The present study is the first study using the SCV to investigate WBV at different shear rates in relation to the presence or absence of DU in patients with SSc and healthy controls.

2. Patients and Methods

2.1. Study Population

We prospectively included 33 patients with SSc and 13 matched control subjects between October 2005 and April 2006. All subjects were 18 years or older and SSc patients met the 2013 American College of Rheumatology (ACR)/European League Against Rheumatism classification criteria for SSc [8] as well as the 1980 ACR classification criteria, which were in use at the time of study conduction.

“Presence of digital ulcer” was defined as break in the skin on the fingertip, with or without granulation tissue, which had not completed the healing process. Patients were recruited during regular office visits to the adult Rheumatology clinic at the University of Chicago. Control subjects were recruited from healthy university personnel and were matched to the SSc group. The Institutional Review Board at the University of Chicago approved the study and all subjects gave written informed consent.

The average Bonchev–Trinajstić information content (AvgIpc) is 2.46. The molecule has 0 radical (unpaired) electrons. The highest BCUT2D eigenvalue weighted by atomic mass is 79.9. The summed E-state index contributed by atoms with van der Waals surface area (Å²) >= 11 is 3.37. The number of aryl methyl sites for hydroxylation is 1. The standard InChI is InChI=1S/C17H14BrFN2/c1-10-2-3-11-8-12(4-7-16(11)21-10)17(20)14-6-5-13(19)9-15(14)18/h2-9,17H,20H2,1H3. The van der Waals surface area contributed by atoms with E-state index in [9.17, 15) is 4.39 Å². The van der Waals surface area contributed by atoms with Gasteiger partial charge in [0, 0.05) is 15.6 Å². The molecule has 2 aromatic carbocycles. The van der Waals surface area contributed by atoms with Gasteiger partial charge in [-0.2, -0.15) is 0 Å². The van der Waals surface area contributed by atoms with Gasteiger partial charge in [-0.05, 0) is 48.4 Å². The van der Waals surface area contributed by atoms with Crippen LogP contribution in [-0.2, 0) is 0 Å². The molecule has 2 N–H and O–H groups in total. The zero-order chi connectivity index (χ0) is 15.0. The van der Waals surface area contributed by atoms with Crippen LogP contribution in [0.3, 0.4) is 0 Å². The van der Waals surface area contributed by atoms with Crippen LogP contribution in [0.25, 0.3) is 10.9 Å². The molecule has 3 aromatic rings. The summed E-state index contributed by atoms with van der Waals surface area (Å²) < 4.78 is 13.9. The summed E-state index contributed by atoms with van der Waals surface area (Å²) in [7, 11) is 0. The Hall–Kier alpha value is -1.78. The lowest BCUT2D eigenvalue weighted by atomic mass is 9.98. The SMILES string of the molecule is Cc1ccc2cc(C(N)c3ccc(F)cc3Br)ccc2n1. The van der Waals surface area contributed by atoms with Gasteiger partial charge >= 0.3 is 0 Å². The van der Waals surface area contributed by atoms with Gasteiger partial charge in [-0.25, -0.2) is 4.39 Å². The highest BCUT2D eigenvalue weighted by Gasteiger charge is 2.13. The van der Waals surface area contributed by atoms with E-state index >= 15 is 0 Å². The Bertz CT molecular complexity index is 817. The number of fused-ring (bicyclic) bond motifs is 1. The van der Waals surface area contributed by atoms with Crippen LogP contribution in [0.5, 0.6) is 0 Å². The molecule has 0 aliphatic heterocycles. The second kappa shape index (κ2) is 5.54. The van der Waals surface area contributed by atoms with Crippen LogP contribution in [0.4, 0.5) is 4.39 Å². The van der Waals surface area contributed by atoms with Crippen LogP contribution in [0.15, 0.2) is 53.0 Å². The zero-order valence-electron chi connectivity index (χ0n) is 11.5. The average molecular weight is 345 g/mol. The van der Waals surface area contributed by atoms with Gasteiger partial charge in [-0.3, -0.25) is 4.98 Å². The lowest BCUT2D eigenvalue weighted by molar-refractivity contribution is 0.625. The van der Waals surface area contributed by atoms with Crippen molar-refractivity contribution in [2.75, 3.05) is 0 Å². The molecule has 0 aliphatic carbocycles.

Epidemiological data on all 46 subjects was obtained by routine use of structured documentation; measurements of whole blood viscosity were performed in all patients. Disease activity was assessed by physical examination and digital ulcer assessment.

2.2. Capillary Viscometer

4 to 6 mL of blood with standard venipuncture were obtained and immediately processed. We used a scanning capillary viscometer (SCV, Rheovector LLC, Exton, PA) to measure WBV.

The SCV has a Food and Drug Administration Investigational Device Exempt status. It was developed in 2001 and has been validated to measure WBV (mPa × second) at incremental shear rates from 1 to 1000 seconds−1. The SCV is a portable device that maintains blood samples in a closed system. This system is coated with biocompatible material and is temperature controlled, simulating in vivo conditions. The blood is led into a U-formed capillary, filling one of the vertical columns higher than the other, before permitting the columns to equilibrate through gravity forces. The flow occurs rapidly at first, slowing down over time until the blood levels in the two tubes are nearly equal. While the blood is flowing, the system records the height of the two columns over a defined time period (3 minutes). The flow rate (determined by the rate of change in height of the columns of blood) is directly related to the pressure drop across the capillary tube, from which the shear rate, viscosity, and shear stress of the sample can be mathematically derived. The raw data are presented graphically and then numerically on an attached computer.